Ever since Microsoft's HoloLens was first shown off in January, the mixed reality headset has generated buzz and ideas for how the technology can be used. Now, Microsoft is gearing up for a crucial next step for leveraging the potential of HoloLens by letting developers get their hands on the technology.
Microsoft is taking the headset on a North American tour spanning eleven cities in an effort to entice developers into purchasing one of the $3,000 developer's edition kits which will be available early next year.
Getting enough developers building experiences for the holographic headset is an important next step before Microsoft ultimately releases a consumer version. So far, the software company has showed off a variety of ways the technology can be used, including NASA exploring the surface of Mars, using the glasses to virtually design a new product and a holographic video game in a world you're a part of, among others.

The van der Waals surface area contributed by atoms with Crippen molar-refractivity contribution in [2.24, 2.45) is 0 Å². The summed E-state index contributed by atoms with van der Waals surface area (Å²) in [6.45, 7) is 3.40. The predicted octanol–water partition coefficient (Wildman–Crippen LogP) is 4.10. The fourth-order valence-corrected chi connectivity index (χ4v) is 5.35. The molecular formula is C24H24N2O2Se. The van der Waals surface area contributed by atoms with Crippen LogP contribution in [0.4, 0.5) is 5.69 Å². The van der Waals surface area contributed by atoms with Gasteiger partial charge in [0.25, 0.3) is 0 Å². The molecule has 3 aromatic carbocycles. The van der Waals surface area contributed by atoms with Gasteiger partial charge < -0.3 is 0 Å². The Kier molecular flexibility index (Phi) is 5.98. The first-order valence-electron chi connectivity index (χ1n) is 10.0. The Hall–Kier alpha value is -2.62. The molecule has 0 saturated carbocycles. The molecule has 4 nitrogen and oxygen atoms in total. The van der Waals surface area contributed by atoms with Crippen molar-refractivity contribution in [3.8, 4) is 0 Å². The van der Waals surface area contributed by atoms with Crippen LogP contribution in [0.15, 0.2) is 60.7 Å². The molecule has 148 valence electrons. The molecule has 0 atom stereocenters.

At Microsoft's Windows 10 devices event on Tuesday, the software company showed off "Project X-Ray," a game that includes wearable holograms and included the player going to battle in a holographic world set inside his living room.
HoloLens time! This is a demo of a game code named Project X-Ray and includes a wearable hologram. pic.twitter.com/FaTcljnRb8— Alyssa Newcomb (@AlyssaNewcomb) October 6, 2015
"I just can't wait to see what Windows developers are going to do with holographic computing," Terry Myerson, Microsoft's executive vice president of the Windows and Devices Group said at the event.
Microsoft made it clear the glasses would not rely on a PC connection, phones or any external wires, allowing the user to walk around unencumbered in a mixed-reality space and making them ideal for everything from mixed reality gaming to moving around in a busy workplace.